file_000-6The trouble with Maigret in New York is clearly stated in the title.

Inspector Maigret should stay in France, preferable in Paris.  I suppose over the course of 75 novels Maigret was bound to leave the country at least once, but I much prefer him when he is at home.

Certain books are associated with certain places–that becomes part of the fun, maybe part of the comfort, of reading them.  Detective fiction is essentially escapist reading which makes the Parisian setting all the more valuable.  Take away the setting results in a less satisfying read.

Still a pretty decent read, though.

Maigret in New York is something of a cross between the usual, dry witted police procedural readers of Simenon expect and a more free wheeling Dashiell Hammet type of tale.  Maigret meets the Continental Op if you will. The plot gets lost and then gets lost again just as it’s about to be found.  In the end Maigret goes home before we’ve found out exactly what was going on.  He reaches a point where he doesn’t care anymore and leaves, generally sick of America anyway.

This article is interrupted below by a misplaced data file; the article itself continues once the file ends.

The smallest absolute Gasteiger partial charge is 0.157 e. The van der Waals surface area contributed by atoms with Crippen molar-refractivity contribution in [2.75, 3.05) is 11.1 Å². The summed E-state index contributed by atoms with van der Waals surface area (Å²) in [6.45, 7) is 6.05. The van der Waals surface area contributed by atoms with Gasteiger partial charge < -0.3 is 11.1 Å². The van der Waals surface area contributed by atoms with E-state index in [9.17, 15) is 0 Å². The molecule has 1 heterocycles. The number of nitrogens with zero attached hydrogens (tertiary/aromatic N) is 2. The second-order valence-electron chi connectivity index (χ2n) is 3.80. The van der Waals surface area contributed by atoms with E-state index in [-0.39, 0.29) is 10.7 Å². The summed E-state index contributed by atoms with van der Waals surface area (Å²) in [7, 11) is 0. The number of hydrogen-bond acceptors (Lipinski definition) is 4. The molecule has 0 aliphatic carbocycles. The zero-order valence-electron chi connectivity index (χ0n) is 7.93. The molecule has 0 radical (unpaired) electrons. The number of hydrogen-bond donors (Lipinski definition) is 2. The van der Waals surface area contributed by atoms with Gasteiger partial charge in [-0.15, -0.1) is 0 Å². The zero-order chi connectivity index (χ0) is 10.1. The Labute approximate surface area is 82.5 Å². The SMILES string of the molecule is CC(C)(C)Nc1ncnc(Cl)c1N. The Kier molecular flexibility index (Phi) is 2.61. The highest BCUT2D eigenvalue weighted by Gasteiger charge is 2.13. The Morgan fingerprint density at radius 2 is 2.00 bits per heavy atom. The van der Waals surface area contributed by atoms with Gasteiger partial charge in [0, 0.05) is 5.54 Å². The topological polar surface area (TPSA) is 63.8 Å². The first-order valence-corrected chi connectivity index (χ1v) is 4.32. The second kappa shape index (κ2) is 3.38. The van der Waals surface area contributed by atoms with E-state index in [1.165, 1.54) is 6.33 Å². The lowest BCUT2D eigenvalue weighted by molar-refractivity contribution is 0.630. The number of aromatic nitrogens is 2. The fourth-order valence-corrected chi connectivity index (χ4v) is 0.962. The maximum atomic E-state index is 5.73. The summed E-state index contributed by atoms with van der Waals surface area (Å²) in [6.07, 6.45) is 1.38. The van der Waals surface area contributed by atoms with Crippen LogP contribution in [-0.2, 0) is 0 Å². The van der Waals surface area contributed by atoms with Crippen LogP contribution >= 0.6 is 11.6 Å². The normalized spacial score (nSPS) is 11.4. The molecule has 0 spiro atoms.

Which are the fun parts of the book, Maigret complaining about Americans and American culture.  What makes this more fun is that he is complaining about 1930’s America when he could still escape into a theatre showing a Laurel and Hardy film.

Since I escape America of the 2010’s  into Inspector Maigret novels, I enjoyed this one but with is was set in Paris.

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